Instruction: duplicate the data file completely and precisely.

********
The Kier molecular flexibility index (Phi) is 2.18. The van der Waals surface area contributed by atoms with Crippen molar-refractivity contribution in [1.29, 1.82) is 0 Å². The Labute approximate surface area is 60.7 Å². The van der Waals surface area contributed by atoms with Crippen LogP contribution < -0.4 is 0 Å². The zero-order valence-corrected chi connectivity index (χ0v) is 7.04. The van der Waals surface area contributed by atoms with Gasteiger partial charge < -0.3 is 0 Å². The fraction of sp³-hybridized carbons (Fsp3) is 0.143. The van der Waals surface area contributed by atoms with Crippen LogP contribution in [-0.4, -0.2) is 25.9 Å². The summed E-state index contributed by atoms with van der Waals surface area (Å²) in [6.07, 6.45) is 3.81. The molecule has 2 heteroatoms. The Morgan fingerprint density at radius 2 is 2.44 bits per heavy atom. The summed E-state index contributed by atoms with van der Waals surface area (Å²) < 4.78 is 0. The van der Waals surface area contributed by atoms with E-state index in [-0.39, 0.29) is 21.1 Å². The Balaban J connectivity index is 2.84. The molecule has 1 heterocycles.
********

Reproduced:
The Kier molecular flexibility index (Phi) is 2.18. The van der Waals surface area contributed by atoms with Crippen molar-refractivity contribution in [1.29, 1.82) is 0 Å². The Labute approximate surface area is 60.7 Å². The van der Waals surface area contributed by atoms with Crippen LogP contribution < -0.4 is 0 Å². The zero-order valence-corrected chi connectivity index (χ0v) is 7.04. The van der Waals surface area contributed by atoms with Gasteiger partial charge < -0.3 is 0 Å². The fraction of sp³-hybridized carbons (Fsp3) is 0.143. The van der Waals surface area contributed by atoms with Crippen LogP contribution in [-0.4, -0.2) is 25.9 Å². The summed E-state index contributed by atoms with van der Waals surface area (Å²) in [6.07, 6.45) is 3.81. The molecule has 2 heteroatoms. The Morgan fingerprint density at radius 2 is 2.44 bits per heavy atom. The summed E-state index contributed by atoms with van der Waals surface area (Å²) < 4.78 is 0. The van der Waals surface area contributed by atoms with E-state index in [-0.39, 0.29) is 21.1 Å². The Balaban J connectivity index is 2.84. The molecule has 1 heterocycles.